Banks Explore New Customer Data-Exchange Standard

BOSTON (06/07/2000) - The Financial Services Technology Consortium (FSTC), a not-for-profit organization that includes banks, research firms and government agencies, is planning to meet June 15 to discuss authentication issues for Web sites that aggregate banking information.

The group has already developed what it calls the Financial Agent Secure Transaction (FAST) model, which allows financial institutions to provide a range of services, from customer authentication to payment guarantees. At the upcoming meeting, consortium members will further develop the technical model and begin readying it for a market trial.

Anatoly Kissen, vice president at New York-based Citigroup Inc. and head of the FSTC's aggregator project, says the main goal of the aggregation committee is to move away from accessing customers' personal financial information via screen scraping. The FSTC wants to move to a common, XML-based platform.

Today, he said, aggregators scrape personal financial information from Web pages - not exactly the most secure and reliable approach.

"If we provide a direct feed to the aggregators, the quality of the information could be improved," he said.

At the June 15 meeting, financial industry representatives from such organizations as the Washington-based American Bankers Association, Charlotte, North Carolina-based Bank of America Corp. and Citigroup will meet to decide the details of a pilot project.

The pilot, according to Kissen, may not necessarily be a full-scale, XML-based platform but would eventually lead to it.

The meeting is a sign that banks and other financial institutions have accepted that aggregator sites are inevitable, said George Barto, an analyst at Stamford, Connecticut-based Gartner Group Inc.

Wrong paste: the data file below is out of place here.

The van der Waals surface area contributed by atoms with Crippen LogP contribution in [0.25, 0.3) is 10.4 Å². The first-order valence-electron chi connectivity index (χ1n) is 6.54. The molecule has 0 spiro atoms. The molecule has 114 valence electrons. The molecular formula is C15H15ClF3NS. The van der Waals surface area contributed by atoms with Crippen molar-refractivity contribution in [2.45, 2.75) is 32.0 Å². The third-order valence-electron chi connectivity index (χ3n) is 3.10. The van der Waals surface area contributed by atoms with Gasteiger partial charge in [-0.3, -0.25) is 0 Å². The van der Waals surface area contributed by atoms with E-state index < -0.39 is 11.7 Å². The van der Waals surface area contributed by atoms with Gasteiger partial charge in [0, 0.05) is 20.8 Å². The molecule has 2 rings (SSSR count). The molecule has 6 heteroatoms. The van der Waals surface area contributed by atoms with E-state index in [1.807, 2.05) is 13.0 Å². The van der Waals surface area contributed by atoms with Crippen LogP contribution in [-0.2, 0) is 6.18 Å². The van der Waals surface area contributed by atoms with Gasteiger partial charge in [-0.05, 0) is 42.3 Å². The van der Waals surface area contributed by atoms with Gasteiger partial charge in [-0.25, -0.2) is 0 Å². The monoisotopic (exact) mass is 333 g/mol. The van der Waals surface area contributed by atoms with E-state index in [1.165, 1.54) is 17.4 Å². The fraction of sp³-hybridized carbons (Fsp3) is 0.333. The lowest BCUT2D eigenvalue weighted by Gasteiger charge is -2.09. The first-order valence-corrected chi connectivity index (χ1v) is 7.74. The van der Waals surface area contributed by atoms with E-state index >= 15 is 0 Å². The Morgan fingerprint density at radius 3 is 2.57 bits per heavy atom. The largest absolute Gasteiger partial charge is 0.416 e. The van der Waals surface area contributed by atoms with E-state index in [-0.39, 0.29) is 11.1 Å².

"The banks would prefer that this didn't happen, but it did happen," he said.

"We've done research and we've asked people about about their ideal financial service Web site and basically what people say is that from a single Web site they want to have access to all their financial services."

Last year, Charlotte, North Carolina-based First Union Corp. went to court against Princeton, New Jersey-based Paytrust Inc. , which offers the Paytrust.com aggregator Web site. In its lawsuit against Paytrust.com, First Union contended that the aggregator had raised potential security problems by screen scraping customer information from its Web site. However, First Union later dropped the lawsuit.

"Looking at it from the consumer viewpoint, it's good news that they're willing to cooperate to come up with a standard to make that process work better," Barto said. "That is only in the best interest of the consumer."

But it's not going to be a smooth road, he added.

"The technical problem is establishing the standard and everyone agreeing on that standard," Barto said.

One existing standard, the Open Financial Exchange (OFX), while not complete, does address some of these issues, said Gartner analyst Avivah Litan.

"With OFX, there are already four or five flavors of it," she said. "Vendors have to program to all the different versions and keep up with all the extensions. It's not one single protocol but it's certainly better than screen scraping."

The FSTC group may also run up against competing efforts by another industry group, the Banking Industry Technology Secretariat's Financial Services Roundtable, she added.

But FSTC president Adam Backenroth, who is also vice president of strategy and architecture at New York-based The Chase Manhattan Bank, said that the FAST model, which has been in development for six months, could work together with the standards proposed by other organizations.

"FAST could provide a migration path," he said. "It could work together with other authentication mechanisms."

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